By Mark A. Ridenour
This could very well be a headline in the future given the direction of changes in the healthcare industry today. Many Primary Care Physician (PCP) practices have converted to the Patient-Centered Medical Home (PCMH) practice model. There are now more the 7000 accredited Medical Home practices nationwide with 535 in Ohio. PCPs have embraced this model because it allows them more practice freedom, offers the opportunity for increased reimbursement, improves their patient’s outcomes, and increases their patient satisfaction; not necessarily in that order. PCP practices must meet numerous criteria to be considered a Medical Home, including 24-hour remote patient access, next day appointments, coordination of patient’s care with other providers, and team-based provider care with specific expertise around nutrition and behavioral change. Physicians who have successful migrated to this model report greater job satisfaction themselves, because they are put into more of a CEO role, where the more complicated cases and decisions come to them and more routine care is seen by mid-level staff. Patient response to this transformation has been mixed, but many insurers are now incentivizing their members to use Medical Homes via reduced co-pays and benefit design.
Payers (insurance companies, employers, and government) have discovered PCPs operating as Medical Homes lowers their costs. Reducing emergency room admission rates and eliminating duplication of diagnostic tests are examples of quick payoffs. Typically, they will pay these practices extra for care coordination and case management and/or pay bonuses for improved patient population health outcomes. Many payers have shifted their risk to the Medical Home; i.e., they have given the Medical Home a percentage of the employer/employee premium to manage the patient. The Medical Home, in turn, must manage the expenses of the patients, leading them to become more discerning about referrals. Insurers will supplement this because a parallel objective they have is to reduce the most expensive care they pay for – hospital and specialty care. This is one of these reasons the OOA continues to stress the importance of your relationship to your PCP referral sources. Medical Homes will likely establish criteria for referrals to Optometrists. Which practices supply me with the best and timely information about my patients? Do I consistently receive exam results on my diabetic patients? Are they encouraging them to maintain healthy behaviors? Are they accessible for eye care emergencies?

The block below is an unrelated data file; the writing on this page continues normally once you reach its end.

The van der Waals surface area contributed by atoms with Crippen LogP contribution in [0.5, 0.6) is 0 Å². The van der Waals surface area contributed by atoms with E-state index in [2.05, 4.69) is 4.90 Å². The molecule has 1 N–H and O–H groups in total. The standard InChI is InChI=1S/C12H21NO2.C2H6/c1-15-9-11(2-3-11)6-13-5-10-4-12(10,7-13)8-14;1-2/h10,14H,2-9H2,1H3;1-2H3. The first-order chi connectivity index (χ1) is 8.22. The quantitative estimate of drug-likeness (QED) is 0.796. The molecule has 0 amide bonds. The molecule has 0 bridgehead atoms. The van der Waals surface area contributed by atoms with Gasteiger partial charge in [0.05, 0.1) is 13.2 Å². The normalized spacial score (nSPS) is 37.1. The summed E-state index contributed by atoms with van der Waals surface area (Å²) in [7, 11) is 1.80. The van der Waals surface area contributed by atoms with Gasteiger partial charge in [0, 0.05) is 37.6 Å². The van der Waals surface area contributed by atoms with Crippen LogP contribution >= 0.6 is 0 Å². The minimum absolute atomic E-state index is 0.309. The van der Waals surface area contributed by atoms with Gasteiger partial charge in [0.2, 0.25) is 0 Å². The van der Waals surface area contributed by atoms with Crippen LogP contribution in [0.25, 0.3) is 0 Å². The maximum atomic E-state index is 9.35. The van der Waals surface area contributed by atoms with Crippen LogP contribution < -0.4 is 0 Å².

This movement in the provider payment landscape is part of the reason the OOA continues to promote the Optometrist as the primary eye care provider. Along with dental and behavioral care, optometric services are generally perceived as essential preventive care. As long as fee-for-service reimbursement dominates, it is beneficial to be aligned as a primary care provider. Payers are favoring reimbursement codes for these services over specialty care codes. Plus, any alternative payment models will be based on the premise of investing in preventive care to avoid greater catastrophic costs.
So you may not be getting reimbursement checks from PCPs yet,….. but it may not be far down the road. Now is the time to recognize this shift and solidify our relationships via active interactions and demonstrations of value. Are PCPs likely to value Optometrists more than the insurance companies? Now is the time to start influencing the answer.
For more information on the Medical Home model and specific information on those in Ohio go to the Ohio Department of Health website at http://www.odh.ohio.gov/pcmh.